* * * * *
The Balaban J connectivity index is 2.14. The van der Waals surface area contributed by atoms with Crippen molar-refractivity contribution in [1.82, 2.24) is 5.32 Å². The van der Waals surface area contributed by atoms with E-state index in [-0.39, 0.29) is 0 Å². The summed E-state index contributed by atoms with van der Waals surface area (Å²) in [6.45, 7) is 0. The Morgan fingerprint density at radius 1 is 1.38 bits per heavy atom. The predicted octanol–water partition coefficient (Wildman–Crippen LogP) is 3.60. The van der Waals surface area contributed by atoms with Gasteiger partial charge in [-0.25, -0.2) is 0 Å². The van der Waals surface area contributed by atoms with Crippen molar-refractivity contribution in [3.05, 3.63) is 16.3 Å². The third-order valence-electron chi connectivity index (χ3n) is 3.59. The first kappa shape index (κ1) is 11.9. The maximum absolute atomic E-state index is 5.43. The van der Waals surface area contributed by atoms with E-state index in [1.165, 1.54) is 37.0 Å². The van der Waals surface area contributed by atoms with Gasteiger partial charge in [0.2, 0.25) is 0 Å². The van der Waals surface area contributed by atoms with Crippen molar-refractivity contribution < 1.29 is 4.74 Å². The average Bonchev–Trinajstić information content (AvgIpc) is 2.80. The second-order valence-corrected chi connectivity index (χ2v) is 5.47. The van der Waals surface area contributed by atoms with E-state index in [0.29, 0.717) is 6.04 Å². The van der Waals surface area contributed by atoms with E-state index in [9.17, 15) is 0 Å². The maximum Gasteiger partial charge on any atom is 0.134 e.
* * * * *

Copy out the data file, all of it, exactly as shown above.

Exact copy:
The Balaban J connectivity index is 2.14. The van der Waals surface area contributed by atoms with Crippen molar-refractivity contribution in [1.82, 2.24) is 5.32 Å². The van der Waals surface area contributed by atoms with E-state index in [-0.39, 0.29) is 0 Å². The summed E-state index contributed by atoms with van der Waals surface area (Å²) in [6.45, 7) is 0. The Morgan fingerprint density at radius 1 is 1.38 bits per heavy atom. The predicted octanol–water partition coefficient (Wildman–Crippen LogP) is 3.60. The van der Waals surface area contributed by atoms with Gasteiger partial charge in [-0.25, -0.2) is 0 Å². The van der Waals surface area contributed by atoms with Crippen molar-refractivity contribution in [3.05, 3.63) is 16.3 Å². The third-order valence-electron chi connectivity index (χ3n) is 3.59. The first kappa shape index (κ1) is 11.9. The maximum absolute atomic E-state index is 5.43. The van der Waals surface area contributed by atoms with E-state index in [1.165, 1.54) is 37.0 Å². The van der Waals surface area contributed by atoms with Gasteiger partial charge in [0.2, 0.25) is 0 Å². The van der Waals surface area contributed by atoms with Crippen molar-refractivity contribution < 1.29 is 4.74 Å². The average Bonchev–Trinajstić information content (AvgIpc) is 2.80. The second-order valence-corrected chi connectivity index (χ2v) is 5.47. The van der Waals surface area contributed by atoms with E-state index in [0.29, 0.717) is 6.04 Å². The van der Waals surface area contributed by atoms with E-state index in [9.17, 15) is 0 Å². The maximum Gasteiger partial charge on any atom is 0.134 e.